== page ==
ISLAMABAD: Adviser on Foreign Affairs Sartaj Aziz said on Wednesday that growing China-Pakistan ties were not against any other country and Pakistan was simultaneously promoting relations with all major regional and world powers.
“Cooperation between Pakistan and China is focused on economic development through connectivity and is not against any other country. Pakistan seeks to establish and sustain long-lasting and mutually beneficial relationships with global and regional players in Asia,” Mr Aziz said at a seminar.
Pakistan has been China’s longstanding strategic ally in the region. The two countries have recently made great strides in deepening this cooperation. The China-Pakistan Economic Corridor launched in April this year during President Xi’s visit is being seen as the launching pad for the next phase of Sino-Pak relations.
India has been vocally opposing the CPEC project.
Idea of shared regional leadership involving main countries of the region floated
The new phase in relations with China has also brought its own challenges with respect to relations with other countries in East Asia, particularly South Korea, Japan and Asean states. China’s relations with South Korea and Japan have been marred by maritime territorial disputes and historical legacies from the World War II. China and Japan dispute the sovereignty of the Diaoyu/Senkaku Islands, while Japan and South Korea have their problems over Dokdo/Takeshima Islands. Meanwhile, the United States is reasserting it presence in the Asia-Pacific to counter China’s rise.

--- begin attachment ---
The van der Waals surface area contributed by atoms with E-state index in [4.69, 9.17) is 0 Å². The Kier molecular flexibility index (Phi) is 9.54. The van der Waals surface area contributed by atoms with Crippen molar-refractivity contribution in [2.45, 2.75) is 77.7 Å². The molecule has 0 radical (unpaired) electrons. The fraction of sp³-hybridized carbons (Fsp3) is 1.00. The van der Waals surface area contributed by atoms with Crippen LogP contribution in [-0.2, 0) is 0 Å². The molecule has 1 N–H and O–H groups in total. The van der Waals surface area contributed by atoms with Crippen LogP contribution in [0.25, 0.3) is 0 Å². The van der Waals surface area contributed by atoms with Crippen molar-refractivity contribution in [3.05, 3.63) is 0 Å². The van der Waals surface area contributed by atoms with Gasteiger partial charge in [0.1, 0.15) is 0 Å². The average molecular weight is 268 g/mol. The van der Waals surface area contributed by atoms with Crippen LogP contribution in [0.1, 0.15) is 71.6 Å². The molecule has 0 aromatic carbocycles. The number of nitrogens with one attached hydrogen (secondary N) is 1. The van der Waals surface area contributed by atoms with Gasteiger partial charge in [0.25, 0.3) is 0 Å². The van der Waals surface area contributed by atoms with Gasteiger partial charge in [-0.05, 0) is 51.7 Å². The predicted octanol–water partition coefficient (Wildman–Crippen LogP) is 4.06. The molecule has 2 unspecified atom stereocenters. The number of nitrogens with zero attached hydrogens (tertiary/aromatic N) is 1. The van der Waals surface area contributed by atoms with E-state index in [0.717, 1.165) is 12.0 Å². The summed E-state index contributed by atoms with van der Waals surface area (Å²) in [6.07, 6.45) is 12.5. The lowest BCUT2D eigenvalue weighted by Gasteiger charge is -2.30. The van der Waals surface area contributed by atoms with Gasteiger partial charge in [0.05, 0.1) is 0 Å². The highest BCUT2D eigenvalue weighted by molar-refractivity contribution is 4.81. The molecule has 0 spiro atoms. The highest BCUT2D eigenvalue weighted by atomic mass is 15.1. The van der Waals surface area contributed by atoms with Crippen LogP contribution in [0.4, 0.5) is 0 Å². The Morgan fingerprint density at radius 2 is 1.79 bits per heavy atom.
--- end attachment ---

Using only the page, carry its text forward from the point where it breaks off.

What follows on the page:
“Pakistan has the distinction of forging and maintaining Strategic Dialogue with both the US and China. We have vibrant and robust relations with another power in the region, i.e. Russia. From Pakistan’s perspective, China together with the United States and Russia, are important pillars in the newly emerging economic and security order of the region,” Mr Aziz said.
He regretted that “some countries” were trying to cause a distraction in the implementation of CPEC.
“India’s loud objections to CPEC and its attempts to gain support of elements hostile to Pakistan in the region are ill-advised,” he observed.
About normalisation of ties with India, he said Pakistan continued to support normalisation, but such a thing should be done with “respect and dignity”. He also asked India to reciprocate Pakistan’s peace gestures.
Mr Aziz floated the idea of shared regional leadership involving main countries of the region instead of just one being propped up as a regional hegemon.
“The most viable option for peace and stability in Asia-Pacific is a form of shared regional leadership that is inclusive not only of the major powers but also of other key players in the region,” he suggested.
He also called for resolution of “territorial and border disputes in the region”. Unresolved disputes and politics of ‘re-balancing’, he warned, could lead to a ‘new cold war’ here.